For other treatments for CHE, the efficacy of pegylated interferon (Peg-IFN) has been reported [56][57]. However, the number of cases investigated for the effect and safety has been small, and Peg-IFN may cause immunological adverse events. Although Peg-IFN can be used in liver transplant patients and non-transplant patients with CHE [56], Peg-IFN-alpha increases the risk of acute rejection in other transplant patients with CHE [58]. Regarding sofosbuvir (SOF), it was reported that SOF monotherapy had only modest antiviral efficacy in CHE patients and failed to achieve viral elimination [59]. Additional effects of SOF in combination with RBV have also not yet been established in vivo. However, a synergistic effect of 2′-methylcytidine or 2′-C-methylguanosine with RBV in inhibiting HEV replication in a reporter assay and cultured cells was recently reported [60]. Due to a lack of information demonstrating the efficacy and safety these medicines in clinical practice, large-scale clinical trials should be conducted in the future.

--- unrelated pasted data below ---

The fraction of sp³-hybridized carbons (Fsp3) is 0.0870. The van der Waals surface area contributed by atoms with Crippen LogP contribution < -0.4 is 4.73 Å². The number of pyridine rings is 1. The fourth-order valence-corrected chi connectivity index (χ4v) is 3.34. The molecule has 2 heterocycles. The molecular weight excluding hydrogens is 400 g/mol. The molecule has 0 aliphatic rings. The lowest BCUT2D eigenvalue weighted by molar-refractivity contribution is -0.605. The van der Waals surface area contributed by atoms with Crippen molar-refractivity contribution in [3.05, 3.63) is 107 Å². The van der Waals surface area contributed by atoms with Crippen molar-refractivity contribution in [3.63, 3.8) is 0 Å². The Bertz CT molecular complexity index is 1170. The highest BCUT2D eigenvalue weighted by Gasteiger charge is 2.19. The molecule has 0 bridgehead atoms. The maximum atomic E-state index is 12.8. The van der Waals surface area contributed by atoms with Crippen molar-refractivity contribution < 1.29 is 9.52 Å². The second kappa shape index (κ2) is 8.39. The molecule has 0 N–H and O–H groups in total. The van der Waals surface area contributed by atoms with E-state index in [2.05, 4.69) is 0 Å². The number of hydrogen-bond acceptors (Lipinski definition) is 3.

At present, RBV is the first-choice antiviral agent to treat CHE in both immunocompromised and immunocompetent cases. It is essential that the WHO continues to include RBV in the List of Essential Medicines, and the development of additional therapies is crucial [34].